Creating impact through education

A common challenge with implementing ESG initiatives in any organisation is developing a strong company awareness of the different issues being addressed, and as with any new project or plan that is rolled out, it all starts with education.

Speakers at the roundtable highlighted the fact that senior decision-makers within an organisation may have limited knowledge on ESG regulations and how they impact the company, which can make it difficult to have new initiatives approved and implemented. By providing board training to highlight the significance of ESG and how to address it, we can influence decision making and help to create meaningful change, both within an individual company and more broadly.

Education should not stop at a senior level, but instead be carried out company-wide to create a culture of awareness on how everyone can contribute to a more equal and sustainable future. This may include internal training on gender or racial equality, sessions on mental health and wellbeing, or electric vehicle schemes. Initiatives like these may also help to boost reputational credibility and act as a driver for recruiting new employees.

Another form of education could involve collaborating and sharing knowledge with partners to enhance sustainability efforts. An example of this is the combined forces of Informatica and DTSQUARED, who work together to address the challenges and solutions of ESG regulatory reporting to enhance their capabilities and improve services for clients.

Turning awareness into action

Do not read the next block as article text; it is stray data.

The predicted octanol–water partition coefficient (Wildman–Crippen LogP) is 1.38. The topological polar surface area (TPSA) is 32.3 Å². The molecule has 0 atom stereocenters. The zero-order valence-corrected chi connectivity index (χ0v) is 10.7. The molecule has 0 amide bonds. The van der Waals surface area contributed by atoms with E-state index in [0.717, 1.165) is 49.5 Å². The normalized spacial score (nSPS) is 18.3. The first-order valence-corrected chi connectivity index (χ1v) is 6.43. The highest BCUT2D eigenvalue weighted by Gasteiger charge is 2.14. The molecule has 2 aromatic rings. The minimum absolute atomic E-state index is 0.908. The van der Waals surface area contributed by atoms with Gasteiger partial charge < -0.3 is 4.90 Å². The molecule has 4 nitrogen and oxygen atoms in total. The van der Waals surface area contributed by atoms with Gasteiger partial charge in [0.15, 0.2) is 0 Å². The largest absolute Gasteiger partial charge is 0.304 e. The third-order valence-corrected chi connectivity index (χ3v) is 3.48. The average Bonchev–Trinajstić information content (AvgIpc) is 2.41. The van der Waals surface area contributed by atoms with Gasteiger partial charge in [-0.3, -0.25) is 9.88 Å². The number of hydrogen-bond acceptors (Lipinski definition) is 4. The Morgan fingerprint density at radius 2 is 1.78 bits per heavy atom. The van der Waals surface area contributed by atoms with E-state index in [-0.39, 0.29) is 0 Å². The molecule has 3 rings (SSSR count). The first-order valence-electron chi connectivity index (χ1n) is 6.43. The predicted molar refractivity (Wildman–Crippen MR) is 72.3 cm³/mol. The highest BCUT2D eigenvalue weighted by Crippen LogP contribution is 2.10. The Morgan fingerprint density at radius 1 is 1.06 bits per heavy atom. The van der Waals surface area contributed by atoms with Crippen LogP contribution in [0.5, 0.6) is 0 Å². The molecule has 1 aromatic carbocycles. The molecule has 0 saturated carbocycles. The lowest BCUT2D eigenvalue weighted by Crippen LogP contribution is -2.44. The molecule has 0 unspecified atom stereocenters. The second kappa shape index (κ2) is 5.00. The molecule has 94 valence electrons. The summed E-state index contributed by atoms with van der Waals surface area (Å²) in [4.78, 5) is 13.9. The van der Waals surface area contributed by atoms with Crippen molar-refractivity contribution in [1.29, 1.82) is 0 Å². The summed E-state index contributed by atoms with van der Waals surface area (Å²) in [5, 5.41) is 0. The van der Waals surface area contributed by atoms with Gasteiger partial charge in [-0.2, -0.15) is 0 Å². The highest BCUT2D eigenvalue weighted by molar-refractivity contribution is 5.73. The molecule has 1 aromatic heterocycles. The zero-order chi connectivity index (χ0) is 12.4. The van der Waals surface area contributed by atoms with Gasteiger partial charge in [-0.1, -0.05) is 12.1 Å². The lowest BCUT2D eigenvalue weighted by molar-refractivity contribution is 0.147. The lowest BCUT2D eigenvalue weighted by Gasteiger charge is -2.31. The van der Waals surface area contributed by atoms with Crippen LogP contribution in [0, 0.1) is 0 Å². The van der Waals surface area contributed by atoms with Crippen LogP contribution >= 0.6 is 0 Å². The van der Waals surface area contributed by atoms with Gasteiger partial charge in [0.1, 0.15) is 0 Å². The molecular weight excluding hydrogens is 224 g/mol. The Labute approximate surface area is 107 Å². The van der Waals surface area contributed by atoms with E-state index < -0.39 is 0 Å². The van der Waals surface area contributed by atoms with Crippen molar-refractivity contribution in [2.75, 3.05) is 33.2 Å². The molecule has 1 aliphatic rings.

After taking the important first step of improving understanding of ESG issues, organisations must also commit to turning awareness into action.

All participants agreed that in order to maximise your organisation’s ESG efforts, your sustainability goals must be linked to your overall business strategy. This could involve producing ambition statements for each of the ESG pillars that the whole company can work towards, or hiring a dedicated risk officer to manage and mitigate the risks associated with different ESG issues.

On a more technical level, learning how to operationalise new ESG processes into existing business processes can be a challenge for financial services organisations. More and more firms are moving away from centralised operating models and towards federated operating models, with some organisations opting for a hybrid approach. This could look like having a centralised learning team and incorporating federated data capabilities within it. This is a key consideration when it comes to ESG reporting and is up to each financial institution to decide the most suitable approach.

Conclusion

With financial institutions facing an increasing amount of ESG regulation, it has never been more important to ensure that ESG is effectively integrated into an organisation’s business strategy.

Some of the key challenges include ensuring that there is company-wide awareness of the importance of ESG and operationalising new ESG processes into existing business processes, but it is clear that more and more organisations are making efforts to address these issues and contribute to the global sustainability movement.

If you would like to know more about how to overcome common ESG data challenges and implement effective solutions in your business, you can read our ESG whitepaper here or sign up to our next event below. 

EVENT: ESG DATA – PUTTING ESG REPORTING PROCESSES TO WORK